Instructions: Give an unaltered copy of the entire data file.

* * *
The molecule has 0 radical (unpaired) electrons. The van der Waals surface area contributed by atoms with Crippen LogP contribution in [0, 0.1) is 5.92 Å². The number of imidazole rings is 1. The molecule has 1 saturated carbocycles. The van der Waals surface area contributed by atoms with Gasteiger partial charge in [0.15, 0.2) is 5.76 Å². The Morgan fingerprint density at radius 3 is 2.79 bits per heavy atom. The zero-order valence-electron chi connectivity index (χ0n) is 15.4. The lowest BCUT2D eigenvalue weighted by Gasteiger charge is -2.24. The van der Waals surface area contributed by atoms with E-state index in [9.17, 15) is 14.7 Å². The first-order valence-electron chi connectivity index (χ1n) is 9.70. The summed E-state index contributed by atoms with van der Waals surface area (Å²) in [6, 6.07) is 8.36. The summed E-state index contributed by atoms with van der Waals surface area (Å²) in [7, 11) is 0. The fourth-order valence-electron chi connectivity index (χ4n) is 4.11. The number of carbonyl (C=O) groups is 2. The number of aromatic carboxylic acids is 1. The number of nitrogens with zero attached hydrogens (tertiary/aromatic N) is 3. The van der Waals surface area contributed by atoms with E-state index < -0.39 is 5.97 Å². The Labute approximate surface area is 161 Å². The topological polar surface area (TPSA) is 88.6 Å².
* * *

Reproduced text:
The molecule has 0 radical (unpaired) electrons. The van der Waals surface area contributed by atoms with Crippen LogP contribution in [0, 0.1) is 5.92 Å². The number of imidazole rings is 1. The molecule has 1 saturated carbocycles. The van der Waals surface area contributed by atoms with Gasteiger partial charge in [0.15, 0.2) is 5.76 Å². The Morgan fingerprint density at radius 3 is 2.79 bits per heavy atom. The zero-order valence-electron chi connectivity index (χ0n) is 15.4. The lowest BCUT2D eigenvalue weighted by Gasteiger charge is -2.24. The van der Waals surface area contributed by atoms with E-state index in [9.17, 15) is 14.7 Å². The first-order valence-electron chi connectivity index (χ1n) is 9.70. The summed E-state index contributed by atoms with van der Waals surface area (Å²) in [6, 6.07) is 8.36. The summed E-state index contributed by atoms with van der Waals surface area (Å²) in [7, 11) is 0. The fourth-order valence-electron chi connectivity index (χ4n) is 4.11. The number of carbonyl (C=O) groups is 2. The number of aromatic carboxylic acids is 1. The number of nitrogens with zero attached hydrogens (tertiary/aromatic N) is 3. The van der Waals surface area contributed by atoms with E-state index < -0.39 is 5.97 Å². The Labute approximate surface area is 161 Å². The topological polar surface area (TPSA) is 88.6 Å².